My sense covering Fremont for 18 months was that the passion of the A’s was just an outgrowth of the passion of the sales tax dollars, which, given the way California cities are funded, has understandably been priority numero uno.
It seemed the A’s represented a chance to turn the tables. After years seeing Fremont residents spending their money in NewPark Mall and buying lots of cars at the auto dealerships down the road, the ballpark village, in the eyes of its supporters, would bring thousands of people from the East and South Bay to spend their money in Fremont. A dream come true for city folks who have been dealing with tight budgets for decades. (I know there are also costs that go with hosting a major league team; maybe it would have been a bust?)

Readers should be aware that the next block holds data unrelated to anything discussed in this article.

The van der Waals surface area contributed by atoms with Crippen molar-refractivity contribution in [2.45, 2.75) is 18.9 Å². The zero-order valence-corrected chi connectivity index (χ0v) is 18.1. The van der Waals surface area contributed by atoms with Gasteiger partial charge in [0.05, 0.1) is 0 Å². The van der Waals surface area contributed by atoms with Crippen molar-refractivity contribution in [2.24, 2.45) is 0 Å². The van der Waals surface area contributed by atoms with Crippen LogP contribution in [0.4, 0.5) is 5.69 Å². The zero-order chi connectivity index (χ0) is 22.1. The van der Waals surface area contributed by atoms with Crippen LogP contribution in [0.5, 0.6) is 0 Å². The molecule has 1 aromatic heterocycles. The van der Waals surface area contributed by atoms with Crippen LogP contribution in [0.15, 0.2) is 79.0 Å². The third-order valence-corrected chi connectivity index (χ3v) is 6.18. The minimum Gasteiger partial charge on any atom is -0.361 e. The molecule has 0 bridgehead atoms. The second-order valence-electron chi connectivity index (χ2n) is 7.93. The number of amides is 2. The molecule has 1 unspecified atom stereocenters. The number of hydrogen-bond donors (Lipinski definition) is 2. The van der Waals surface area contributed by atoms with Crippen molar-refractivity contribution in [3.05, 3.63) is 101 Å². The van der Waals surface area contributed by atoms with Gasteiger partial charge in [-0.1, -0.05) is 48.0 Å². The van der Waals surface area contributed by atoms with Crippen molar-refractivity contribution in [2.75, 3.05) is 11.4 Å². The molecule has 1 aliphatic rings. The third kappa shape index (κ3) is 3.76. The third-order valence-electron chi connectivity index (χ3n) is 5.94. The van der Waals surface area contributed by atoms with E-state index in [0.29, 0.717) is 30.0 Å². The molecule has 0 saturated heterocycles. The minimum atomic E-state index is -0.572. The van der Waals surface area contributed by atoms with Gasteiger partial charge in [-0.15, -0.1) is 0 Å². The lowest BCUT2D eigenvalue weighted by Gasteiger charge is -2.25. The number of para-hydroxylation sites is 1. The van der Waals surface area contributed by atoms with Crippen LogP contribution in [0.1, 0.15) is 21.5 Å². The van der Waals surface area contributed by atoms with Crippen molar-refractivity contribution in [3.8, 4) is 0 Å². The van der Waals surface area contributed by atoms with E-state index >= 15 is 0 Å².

But when I asked the mayor last week why he supported the A’s, he said it was more than dollars and cents.
“It establishes you as a city. As an important city,” he said. “It makes your city a city that’s known nationwide. It makes your city one that a lot of people desire.”